As we approach the door to 2014, it seems important to give a sacrifice to Janus, the god of the new year. In Roman mythology, Janus was the god of beginnings, passages, and transitions through time. This is probably why the Romans named January (Januarius) after him. Classic mythology portrays Janus with two heads, one facing the past and one facing the future. It is this feature - Janus' two-headedness - that I want to keep in mind as the new year hits.
The idea of the New Year's Resolution has always interested me. Why do we wait to make a change? The year itself is an arbitrary marker of time, so really we could become a vegan or start donating to charity any time we choose. And yet, the end of the year possesses some kind of power over us, as though when the ball drops, we can immediately discard the person we've been and be reborn into someone better.
Better. I've found myself thinking about that word a lot. Remembering my previous resolutions, I realize they've mostly been centered around my health or appearance. Lose 25 pounds by summer. Stop eating McDonald's. Limit yourself to one serving at a time. Most of the resolutions I hear from people sound similar. There's a reason you have trouble getting a machine at 5pm at the gym in January and February.
What drives these types of resolutions? The obvious answer might be self-esteem. We want to be able to wear a bikini in the summer or not be scared to take off our shirt by the pool. You want people to think you're attractive when you walk into a bar. This is, of course, driven by societal standards and usually not our own, but that's a blog for next year. As I get older, I've realized that most of us make these resolutions because we are afraid of mortality. We want to live longer. We want to live as long as possible. This is why some of us read obituaries and why some of us pay for gym memberships we haven't used in months (maybe even years). We need something to spur us on to get off our asses and live longer. Some of us might even dedicate ourselves to the gym, spending 2-3 hours there almost every day, counting our calories, reading labels, sweating in super hot rooms to stretch and pose in puddles made with our own perspiration. We want to live longer.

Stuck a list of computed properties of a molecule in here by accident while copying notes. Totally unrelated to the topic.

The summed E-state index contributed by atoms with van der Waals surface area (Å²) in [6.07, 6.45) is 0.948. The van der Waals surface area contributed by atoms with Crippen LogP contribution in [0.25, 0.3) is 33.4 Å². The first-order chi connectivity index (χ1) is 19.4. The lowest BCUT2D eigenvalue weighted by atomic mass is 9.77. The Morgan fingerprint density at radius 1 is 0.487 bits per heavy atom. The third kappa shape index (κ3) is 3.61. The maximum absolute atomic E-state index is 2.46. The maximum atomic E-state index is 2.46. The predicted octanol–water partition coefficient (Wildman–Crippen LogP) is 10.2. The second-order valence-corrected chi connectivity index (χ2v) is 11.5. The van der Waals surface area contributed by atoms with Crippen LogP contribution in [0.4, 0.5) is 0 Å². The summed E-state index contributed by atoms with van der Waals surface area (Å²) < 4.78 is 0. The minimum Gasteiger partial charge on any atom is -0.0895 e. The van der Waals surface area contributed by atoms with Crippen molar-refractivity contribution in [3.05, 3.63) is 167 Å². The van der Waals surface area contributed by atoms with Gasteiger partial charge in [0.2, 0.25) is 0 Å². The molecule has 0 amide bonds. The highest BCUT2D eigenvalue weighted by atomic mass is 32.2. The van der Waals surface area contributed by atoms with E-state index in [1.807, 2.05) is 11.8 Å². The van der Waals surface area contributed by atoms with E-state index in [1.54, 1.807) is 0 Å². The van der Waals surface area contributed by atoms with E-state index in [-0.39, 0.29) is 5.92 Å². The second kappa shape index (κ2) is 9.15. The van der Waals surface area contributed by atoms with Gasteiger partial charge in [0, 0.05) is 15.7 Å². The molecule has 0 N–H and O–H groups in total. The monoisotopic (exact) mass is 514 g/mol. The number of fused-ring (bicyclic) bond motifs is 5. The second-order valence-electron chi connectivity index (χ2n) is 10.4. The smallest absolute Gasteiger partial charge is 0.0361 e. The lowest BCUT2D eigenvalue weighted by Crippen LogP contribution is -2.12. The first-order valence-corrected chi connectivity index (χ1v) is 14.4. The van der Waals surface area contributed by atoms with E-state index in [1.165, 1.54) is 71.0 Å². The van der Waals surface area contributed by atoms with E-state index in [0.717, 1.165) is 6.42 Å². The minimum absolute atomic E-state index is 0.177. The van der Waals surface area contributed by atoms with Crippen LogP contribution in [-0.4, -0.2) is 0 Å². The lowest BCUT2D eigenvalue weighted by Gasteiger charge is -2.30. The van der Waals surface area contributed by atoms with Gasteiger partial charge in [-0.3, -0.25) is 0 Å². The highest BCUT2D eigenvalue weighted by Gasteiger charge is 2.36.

You might say, NO I WANT TO BE HEALTHIER. I want to be healthier for myself, for my kids, for my grandkids. Not to be facetious, but you know what that sounds like? Wanting to live longer. Or you might say, IT'S TO IMPROVE MY QUALITY OF LIFE. Well, there are a lot of things we can do to improve our quality of life other than just being lighter on the scale or looking good in a dress.
This year I'm sacrificing "live longer" types of resolutions. Putting them in the fire. It is my sacrifice to Janus, and I hope you will do the same.
Instead of making resolutions to live longer, let's resolve to live better. So in addition to the losing weight and getting to the gym and eating more nutritiously, all of which is important, let's resolve to improve the other aspects of ourselves as well. Let's listen more. Let's laugh more. Let's read more books. Let's stop being so judgmental or angry. Let's be kind when no one is watching. Let's go to a museum. Let's make comments on each other's FB feeds. Let's take more pictures. Let's turn off our phones at dinner. Let's smile at strangers. Let's make up with our family members. Let's be sad at those terrible things that happen to us, but let's give that sadness an expiration date. Let's take a walk. Let's pick up an instrument. Let's donate our time. Let's look past our ideologies, religious and political and otherwise. Let's get to know ourselves better. Let's be honest. Let's be patient. Let's be vulnerable. Let's be real. Let's tell each other we love each other if we love each other. Let's follow our passions. Let's share memories, especially of those who have passed. Let's take responsibility for our actions. Let's touch some trees and feel the wind in our hair and kiss with passion and hold hands and embrace our enemies and not wait until some guy in a tux on TV tells us it's finally time to celebrate.
We do not have the two-headedness of Janus, able to look backward and forward at the same time. If we look to the past, we take our eyes off the future. If we look to the future, we lose sight of the past. It seems what Janus was missing, but what we have, is the ability to be in the present. When that clock strikes midnight, it is only one moment in a collection of moments, each with the possibility of becoming a better person.
Cheers for 2014!